“This short covering induced buying has helped the equity markets attain all-time highs.  But, now the short covering has largely been completed and will no longer provide much of a tailwind for stocks.”

5) Tracking The Decline Of Risk Aversion by Scott Grannis via Calafia Beach Pundit

“For most of the past five years I've argued that one of the dominant features of this recovery was risk aversion. The Great Recession so scared and shocked the world that risk aversion became exceptionally high. I've also argued that the main purpose of the Fed's QE program was to supply a very risk averse world with safe securities, by essentially converting ("transmogrifying") notes and bonds into T-bill equivalents (aka bank reserves). The point of QE was not to stimulate the economy, as many have argued, but to accommodate the world's intense demand for safe assets.”

See the original article >>

Why This Equity Rally Is About To End Badly

by Michael Pento

The deafening cacophony on Wall Street for the past six years has been since interest rates are at zero percent that there is no place else to put your money except stocks. For most, it just doesn’t matter that the ratio of Total Market Cap to GDP is 125 percent, which is 15 percent points higher than in 2007 and the highest at any time outside of the tech bubble at the turn of the century. Sovereign bond yields are at record lows across the globe and the strategy for most investors is to ignore anemic economic growth rates and just continue to plow more money into the market simply because, “there’s no place else to put your money.”

But the epicenter for this market’s upcoming earthquake will be in the FX market. The US dollar has soared since May due to the overwhelming consensus that while the Fed will be out of the QE business in October and raising rates in 2015, Japan and the Eurozone are headed in the exact opposite direction. The BOJ is already going full throttle with QE and the ECB announced last week that its own asset back security purchase program would begin in October. The Greenback is already up over 5 percent on the DXY in the past four months and a continued increase in the dollar’s values will start to significantly impair the reported earnings on US based multinational corporations. This deflationary force is one reason why stock prices could correct very soon.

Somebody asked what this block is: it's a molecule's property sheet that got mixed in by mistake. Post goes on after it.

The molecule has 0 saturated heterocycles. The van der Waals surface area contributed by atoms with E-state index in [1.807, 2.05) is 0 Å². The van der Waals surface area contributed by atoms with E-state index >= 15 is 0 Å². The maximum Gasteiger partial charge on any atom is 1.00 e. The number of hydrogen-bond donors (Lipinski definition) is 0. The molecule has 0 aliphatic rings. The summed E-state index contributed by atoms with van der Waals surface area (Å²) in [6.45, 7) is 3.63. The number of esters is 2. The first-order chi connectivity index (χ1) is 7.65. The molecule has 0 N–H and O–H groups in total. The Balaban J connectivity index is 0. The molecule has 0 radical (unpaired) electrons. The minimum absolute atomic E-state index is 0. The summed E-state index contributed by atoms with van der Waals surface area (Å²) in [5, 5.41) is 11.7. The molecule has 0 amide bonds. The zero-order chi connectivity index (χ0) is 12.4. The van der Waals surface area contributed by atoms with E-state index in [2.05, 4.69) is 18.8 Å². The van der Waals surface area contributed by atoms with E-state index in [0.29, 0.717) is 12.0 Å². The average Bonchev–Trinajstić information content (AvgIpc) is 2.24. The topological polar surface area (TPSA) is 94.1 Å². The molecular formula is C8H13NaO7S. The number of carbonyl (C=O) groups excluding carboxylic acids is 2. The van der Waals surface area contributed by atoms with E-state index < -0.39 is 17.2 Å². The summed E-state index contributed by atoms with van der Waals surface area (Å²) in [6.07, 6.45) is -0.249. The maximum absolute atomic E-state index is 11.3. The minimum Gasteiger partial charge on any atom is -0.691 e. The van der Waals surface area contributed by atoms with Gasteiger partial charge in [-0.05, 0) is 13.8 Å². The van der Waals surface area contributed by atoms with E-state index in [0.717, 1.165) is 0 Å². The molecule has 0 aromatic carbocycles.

But what is even more likely to occur is a sharp and massive reversal of the dollar’s fortunes. As stated before, nearly everyone on Wall Street is convinced the Fed will be hiking rates next year. And now that the BOJ and ECB have committed to go all-in on QE, how much more can they really do to cause their currencies to depreciate further? With the Ten-year notes in Germany and Japan yielding just .93 and .50 percent respectively, can these central banks really make the case that borrowing costs are still too high to support GDP growth?

If robust U.S. GDP growth does not materialize this year as anticipated, just as it has failed to do each year since the Great Recession ended, the dollar will come under pressure. In fact, real GDP growth has not grown north of 2.5% since 2006. With the Fed ending its massive bond purchases and the rest of the developed world flirting with recession, it’s hard to make a case why this year’s growth rate would be the exception—U.S. GDP growth for the first six months of this year is running at just 1 percent.

If the market perceives that Fed won’t be able to hike rates next year and may be forced back into the QE business due to a stalling U.S. economy, a reversal in the yen carry trade will occur. Financial institutions have been borrowing yen at near zero percent and investing into our bond and stock markets. Since yields are higher in the U.S. and the direction of the yen was virtually guaranteed to be headed lower due to the continued intervention from the BOJ, the trade has been a double-win. However, if the dollar reverses course it will cause a stampede of dollar sellers out through a small and narrowing door to sell overvalued stocks and bonds in order to purchase back a rising yen.